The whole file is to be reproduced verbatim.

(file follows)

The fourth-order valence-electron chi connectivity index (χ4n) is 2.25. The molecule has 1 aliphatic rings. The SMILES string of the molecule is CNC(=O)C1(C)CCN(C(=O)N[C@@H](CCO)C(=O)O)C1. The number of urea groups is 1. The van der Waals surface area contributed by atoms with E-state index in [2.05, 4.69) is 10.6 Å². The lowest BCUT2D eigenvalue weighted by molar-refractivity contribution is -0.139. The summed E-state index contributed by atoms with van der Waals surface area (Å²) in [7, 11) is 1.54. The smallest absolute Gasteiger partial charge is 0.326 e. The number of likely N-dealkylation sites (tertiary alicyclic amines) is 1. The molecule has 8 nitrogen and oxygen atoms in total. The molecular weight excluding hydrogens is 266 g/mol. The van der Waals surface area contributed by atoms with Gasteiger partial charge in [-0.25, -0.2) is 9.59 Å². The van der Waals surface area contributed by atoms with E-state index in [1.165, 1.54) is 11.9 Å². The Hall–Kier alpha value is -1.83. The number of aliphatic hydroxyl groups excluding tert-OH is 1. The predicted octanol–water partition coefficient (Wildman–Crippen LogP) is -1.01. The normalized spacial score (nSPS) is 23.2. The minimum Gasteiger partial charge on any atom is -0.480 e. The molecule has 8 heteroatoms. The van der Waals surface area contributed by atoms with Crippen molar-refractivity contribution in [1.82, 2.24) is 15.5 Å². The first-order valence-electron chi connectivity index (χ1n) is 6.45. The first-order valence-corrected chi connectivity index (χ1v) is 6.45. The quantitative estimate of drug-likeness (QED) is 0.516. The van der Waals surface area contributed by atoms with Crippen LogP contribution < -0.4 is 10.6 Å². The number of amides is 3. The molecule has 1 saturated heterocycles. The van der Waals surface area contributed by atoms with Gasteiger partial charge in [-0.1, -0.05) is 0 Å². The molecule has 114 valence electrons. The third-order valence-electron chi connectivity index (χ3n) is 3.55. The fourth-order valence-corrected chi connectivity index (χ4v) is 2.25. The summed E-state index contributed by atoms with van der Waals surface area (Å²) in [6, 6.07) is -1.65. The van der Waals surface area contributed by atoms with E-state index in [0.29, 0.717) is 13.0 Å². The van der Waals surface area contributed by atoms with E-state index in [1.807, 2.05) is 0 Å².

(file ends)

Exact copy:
The fourth-order valence-electron chi connectivity index (χ4n) is 2.25. The molecule has 1 aliphatic rings. The SMILES string of the molecule is CNC(=O)C1(C)CCN(C(=O)N[C@@H](CCO)C(=O)O)C1. The number of urea groups is 1. The van der Waals surface area contributed by atoms with E-state index in [2.05, 4.69) is 10.6 Å². The lowest BCUT2D eigenvalue weighted by molar-refractivity contribution is -0.139. The summed E-state index contributed by atoms with van der Waals surface area (Å²) in [7, 11) is 1.54. The smallest absolute Gasteiger partial charge is 0.326 e. The number of likely N-dealkylation sites (tertiary alicyclic amines) is 1. The molecule has 8 nitrogen and oxygen atoms in total. The molecular weight excluding hydrogens is 266 g/mol. The van der Waals surface area contributed by atoms with Gasteiger partial charge in [-0.25, -0.2) is 9.59 Å². The van der Waals surface area contributed by atoms with E-state index in [1.165, 1.54) is 11.9 Å². The Hall–Kier alpha value is -1.83. The number of aliphatic hydroxyl groups excluding tert-OH is 1. The predicted octanol–water partition coefficient (Wildman–Crippen LogP) is -1.01. The normalized spacial score (nSPS) is 23.2. The minimum Gasteiger partial charge on any atom is -0.480 e. The molecule has 8 heteroatoms. The van der Waals surface area contributed by atoms with Crippen molar-refractivity contribution in [1.82, 2.24) is 15.5 Å². The first-order valence-electron chi connectivity index (χ1n) is 6.45. The first-order valence-corrected chi connectivity index (χ1v) is 6.45. The quantitative estimate of drug-likeness (QED) is 0.516. The van der Waals surface area contributed by atoms with Crippen LogP contribution < -0.4 is 10.6 Å². The number of amides is 3. The molecule has 1 saturated heterocycles. The van der Waals surface area contributed by atoms with Gasteiger partial charge in [-0.1, -0.05) is 0 Å². The molecule has 114 valence electrons. The third-order valence-electron chi connectivity index (χ3n) is 3.55. The fourth-order valence-corrected chi connectivity index (χ4v) is 2.25. The summed E-state index contributed by atoms with van der Waals surface area (Å²) in [6, 6.07) is -1.65. The van der Waals surface area contributed by atoms with E-state index in [0.29, 0.717) is 13.0 Å². The van der Waals surface area contributed by atoms with E-state index in [1.807, 2.05) is 0 Å².